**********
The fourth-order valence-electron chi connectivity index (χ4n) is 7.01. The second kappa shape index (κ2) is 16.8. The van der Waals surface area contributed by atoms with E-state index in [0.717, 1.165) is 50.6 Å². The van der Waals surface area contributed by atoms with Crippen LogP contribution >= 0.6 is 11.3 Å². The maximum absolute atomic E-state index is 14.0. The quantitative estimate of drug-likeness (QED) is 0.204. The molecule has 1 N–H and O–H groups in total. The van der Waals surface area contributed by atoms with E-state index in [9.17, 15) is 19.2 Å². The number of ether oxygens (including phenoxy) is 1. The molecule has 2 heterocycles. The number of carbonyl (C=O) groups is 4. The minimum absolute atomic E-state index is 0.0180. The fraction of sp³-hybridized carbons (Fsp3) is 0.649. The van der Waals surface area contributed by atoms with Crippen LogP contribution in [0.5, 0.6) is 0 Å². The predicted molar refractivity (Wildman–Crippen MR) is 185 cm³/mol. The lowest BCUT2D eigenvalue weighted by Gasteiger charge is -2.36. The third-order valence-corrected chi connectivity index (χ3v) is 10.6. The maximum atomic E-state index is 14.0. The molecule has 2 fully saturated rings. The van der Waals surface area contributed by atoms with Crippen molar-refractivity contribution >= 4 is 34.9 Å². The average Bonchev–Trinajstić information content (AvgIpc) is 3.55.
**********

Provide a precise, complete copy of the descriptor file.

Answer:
The fourth-order valence-electron chi connectivity index (χ4n) is 7.01. The second kappa shape index (κ2) is 16.8. The van der Waals surface area contributed by atoms with E-state index in [0.717, 1.165) is 50.6 Å². The van der Waals surface area contributed by atoms with Crippen LogP contribution >= 0.6 is 11.3 Å². The maximum absolute atomic E-state index is 14.0. The quantitative estimate of drug-likeness (QED) is 0.204. The molecule has 1 N–H and O–H groups in total. The van der Waals surface area contributed by atoms with E-state index in [9.17, 15) is 19.2 Å². The number of ether oxygens (including phenoxy) is 1. The molecule has 2 heterocycles. The number of carbonyl (C=O) groups is 4. The minimum absolute atomic E-state index is 0.0180. The fraction of sp³-hybridized carbons (Fsp3) is 0.649. The van der Waals surface area contributed by atoms with Crippen LogP contribution in [0.5, 0.6) is 0 Å². The predicted molar refractivity (Wildman–Crippen MR) is 185 cm³/mol. The lowest BCUT2D eigenvalue weighted by Gasteiger charge is -2.36. The third-order valence-corrected chi connectivity index (χ3v) is 10.6. The maximum atomic E-state index is 14.0. The molecule has 2 fully saturated rings. The van der Waals surface area contributed by atoms with Crippen molar-refractivity contribution >= 4 is 34.9 Å². The average Bonchev–Trinajstić information content (AvgIpc) is 3.55.